War is not a game. It does not play by the traditional rules of a game, and therefore cannot be evaluated as such. One of the most challenging aspects of the Battle of Oriskany remains the determination of a “winner.” Body counts are a means of “keeping score,” but not a good one. Holding the field remains another traditional axiom of victory, but it alone does not tell the whole story. Frontier warfare was brutal in its suddenness and often ended in indecisive stalemates. For this reason, the frontier battles of the war are often overlooked, but in doing so a critically important part of the Revolutionary drama is missed.
The British and Iroquois warriors fled the battlefield first, but the damage that they inflicted was far greater than that of their opponents. While the Patriots retreated on their own terms, their original goal of liberating Fort Stanwix was a failure. Instead of continuing westward, Herkimer ordered his men to return east toward Fort Dayton. He died from his wounds ten days later. As the British and allied warriors stopped the Tryon County militiamen and the Oneidas from reaching their destination, the battle known as “Bloody Creek” has tentatively been labeled a victory for the Crown.
In frontier warfare the traditional battle lines are blurred in more ways than one, and in most cases engagements rarely have “winners” that are readily identifiable. Considering the terrible costs of the Battle of Oriskany, it is truly difficult for either side to appear triumphant. Estimates state that the Patriots suffered nearly fifty percent casualties during the battle, while the British lost roughly fifteen percent.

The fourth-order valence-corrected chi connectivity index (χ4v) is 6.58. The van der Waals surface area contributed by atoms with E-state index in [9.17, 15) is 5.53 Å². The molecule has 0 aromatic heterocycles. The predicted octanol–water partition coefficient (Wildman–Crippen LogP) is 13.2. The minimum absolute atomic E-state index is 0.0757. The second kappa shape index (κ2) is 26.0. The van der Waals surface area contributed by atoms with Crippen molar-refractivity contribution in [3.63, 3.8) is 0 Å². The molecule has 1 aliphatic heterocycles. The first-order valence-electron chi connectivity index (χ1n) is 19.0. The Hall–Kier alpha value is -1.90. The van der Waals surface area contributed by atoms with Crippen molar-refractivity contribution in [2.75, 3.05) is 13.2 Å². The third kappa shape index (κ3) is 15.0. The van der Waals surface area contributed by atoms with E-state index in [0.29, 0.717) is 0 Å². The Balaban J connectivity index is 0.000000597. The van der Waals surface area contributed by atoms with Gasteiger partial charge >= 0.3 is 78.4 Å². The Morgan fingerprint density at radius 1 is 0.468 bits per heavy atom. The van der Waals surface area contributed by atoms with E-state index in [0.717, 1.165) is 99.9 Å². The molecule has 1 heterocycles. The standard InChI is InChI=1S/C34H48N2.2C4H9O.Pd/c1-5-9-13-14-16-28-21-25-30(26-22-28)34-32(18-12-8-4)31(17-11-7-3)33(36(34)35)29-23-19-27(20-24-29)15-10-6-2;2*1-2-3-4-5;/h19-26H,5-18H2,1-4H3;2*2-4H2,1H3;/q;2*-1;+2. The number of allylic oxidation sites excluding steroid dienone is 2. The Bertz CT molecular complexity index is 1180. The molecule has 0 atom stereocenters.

The losses on the Native side will likely never be known, but the carnage was undeniable. Accounts vary, but most tally Indian losses at sixty-eight warriors, and a staggering twenty-three war chiefs. Blacksnake recalled “There I have Seen the most Dead Bodies all it over that I never Did see, and never will again.” Another witness, Continental scout Frederick Sammons, wrote: “I befell the most shocking sight I had ever witnessed. The Indians and white men were mingled with one another, just as they had been when death had first completed his work. Many bodies had also been torn to pieces by wild beasts.” Many speculate that the engagement was one of the single bloodiest days of the entire war.
The war in the Mohawk Valley continued. In response to the siege of Fort Stanwix and the loss at Oriskany, Maj. Gen. Benedict Arnold led a force of 700 men to liberate the post. He never arrived, but misleading intelligence spread by allied warriors thoroughly convinced General St. Leger that Arnold was on his way with 3,000 men. By the time Arnold began his march, he received word from a joyous Gansevoort that the British had abandoned their assault on Fort Stanwix. In one of the master strokes of the war, the Patriot parties would all meet once more at Saratoga. By October, Gen. John Burgoyne’s great invasion came to a screeching halt.
A Place of Great Sadness